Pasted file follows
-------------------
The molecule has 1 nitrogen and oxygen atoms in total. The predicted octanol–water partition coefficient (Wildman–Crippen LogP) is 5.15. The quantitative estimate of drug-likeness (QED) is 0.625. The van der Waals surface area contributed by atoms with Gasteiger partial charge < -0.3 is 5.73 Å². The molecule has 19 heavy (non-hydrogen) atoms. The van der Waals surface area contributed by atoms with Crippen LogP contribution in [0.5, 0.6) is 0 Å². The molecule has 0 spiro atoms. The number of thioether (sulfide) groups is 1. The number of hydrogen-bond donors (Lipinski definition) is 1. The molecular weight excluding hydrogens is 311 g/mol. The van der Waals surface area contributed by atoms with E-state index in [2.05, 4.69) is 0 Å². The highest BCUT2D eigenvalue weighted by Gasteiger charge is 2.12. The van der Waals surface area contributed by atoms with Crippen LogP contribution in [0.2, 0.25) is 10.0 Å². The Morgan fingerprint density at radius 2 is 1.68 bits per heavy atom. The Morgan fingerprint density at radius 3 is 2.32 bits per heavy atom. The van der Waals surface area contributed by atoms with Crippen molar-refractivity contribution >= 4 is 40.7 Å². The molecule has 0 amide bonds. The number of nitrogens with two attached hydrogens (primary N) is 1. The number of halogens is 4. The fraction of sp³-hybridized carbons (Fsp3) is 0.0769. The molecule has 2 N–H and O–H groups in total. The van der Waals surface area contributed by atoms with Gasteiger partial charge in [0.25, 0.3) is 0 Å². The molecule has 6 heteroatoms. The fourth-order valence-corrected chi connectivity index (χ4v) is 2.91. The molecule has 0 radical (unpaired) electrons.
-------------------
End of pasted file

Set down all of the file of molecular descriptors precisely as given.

The molecule has 1 nitrogen and oxygen atoms in total. The predicted octanol–water partition coefficient (Wildman–Crippen LogP) is 5.15. The quantitative estimate of drug-likeness (QED) is 0.625. The van der Waals surface area contributed by atoms with Gasteiger partial charge < -0.3 is 5.73 Å². The molecule has 19 heavy (non-hydrogen) atoms. The van der Waals surface area contributed by atoms with Crippen LogP contribution in [0.5, 0.6) is 0 Å². The molecule has 0 spiro atoms. The number of thioether (sulfide) groups is 1. The number of hydrogen-bond donors (Lipinski definition) is 1. The molecular weight excluding hydrogens is 311 g/mol. The van der Waals surface area contributed by atoms with E-state index in [2.05, 4.69) is 0 Å². The highest BCUT2D eigenvalue weighted by Gasteiger charge is 2.12. The van der Waals surface area contributed by atoms with Crippen LogP contribution in [0.2, 0.25) is 10.0 Å². The Morgan fingerprint density at radius 2 is 1.68 bits per heavy atom. The Morgan fingerprint density at radius 3 is 2.32 bits per heavy atom. The van der Waals surface area contributed by atoms with Crippen molar-refractivity contribution >= 4 is 40.7 Å². The molecule has 0 amide bonds. The number of nitrogens with two attached hydrogens (primary N) is 1. The number of halogens is 4. The fraction of sp³-hybridized carbons (Fsp3) is 0.0769. The molecule has 2 N–H and O–H groups in total. The van der Waals surface area contributed by atoms with Gasteiger partial charge in [0.25, 0.3) is 0 Å². The molecule has 6 heteroatoms. The fourth-order valence-corrected chi connectivity index (χ4v) is 2.91. The molecule has 0 radical (unpaired) electrons.